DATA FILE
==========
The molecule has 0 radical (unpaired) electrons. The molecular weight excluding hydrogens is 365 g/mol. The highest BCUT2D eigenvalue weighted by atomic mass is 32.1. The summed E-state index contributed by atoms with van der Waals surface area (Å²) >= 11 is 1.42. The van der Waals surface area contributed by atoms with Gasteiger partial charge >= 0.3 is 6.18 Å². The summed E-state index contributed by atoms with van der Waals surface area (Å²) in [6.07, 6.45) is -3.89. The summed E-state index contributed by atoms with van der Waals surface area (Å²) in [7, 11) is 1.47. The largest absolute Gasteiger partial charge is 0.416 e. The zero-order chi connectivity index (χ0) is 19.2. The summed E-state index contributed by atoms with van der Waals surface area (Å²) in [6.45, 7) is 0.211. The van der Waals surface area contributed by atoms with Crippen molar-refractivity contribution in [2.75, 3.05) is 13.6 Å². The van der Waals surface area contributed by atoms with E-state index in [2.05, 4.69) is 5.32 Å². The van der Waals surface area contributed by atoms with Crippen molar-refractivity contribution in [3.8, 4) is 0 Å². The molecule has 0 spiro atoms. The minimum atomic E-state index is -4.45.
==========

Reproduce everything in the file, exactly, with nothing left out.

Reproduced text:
The molecule has 0 radical (unpaired) electrons. The molecular weight excluding hydrogens is 365 g/mol. The highest BCUT2D eigenvalue weighted by atomic mass is 32.1. The summed E-state index contributed by atoms with van der Waals surface area (Å²) >= 11 is 1.42. The van der Waals surface area contributed by atoms with Gasteiger partial charge >= 0.3 is 6.18 Å². The summed E-state index contributed by atoms with van der Waals surface area (Å²) in [6.07, 6.45) is -3.89. The summed E-state index contributed by atoms with van der Waals surface area (Å²) in [7, 11) is 1.47. The largest absolute Gasteiger partial charge is 0.416 e. The zero-order chi connectivity index (χ0) is 19.2. The summed E-state index contributed by atoms with van der Waals surface area (Å²) in [6.45, 7) is 0.211. The van der Waals surface area contributed by atoms with Crippen molar-refractivity contribution in [2.75, 3.05) is 13.6 Å². The van der Waals surface area contributed by atoms with E-state index in [2.05, 4.69) is 5.32 Å². The van der Waals surface area contributed by atoms with Crippen molar-refractivity contribution in [3.8, 4) is 0 Å². The molecule has 0 spiro atoms. The minimum atomic E-state index is -4.45.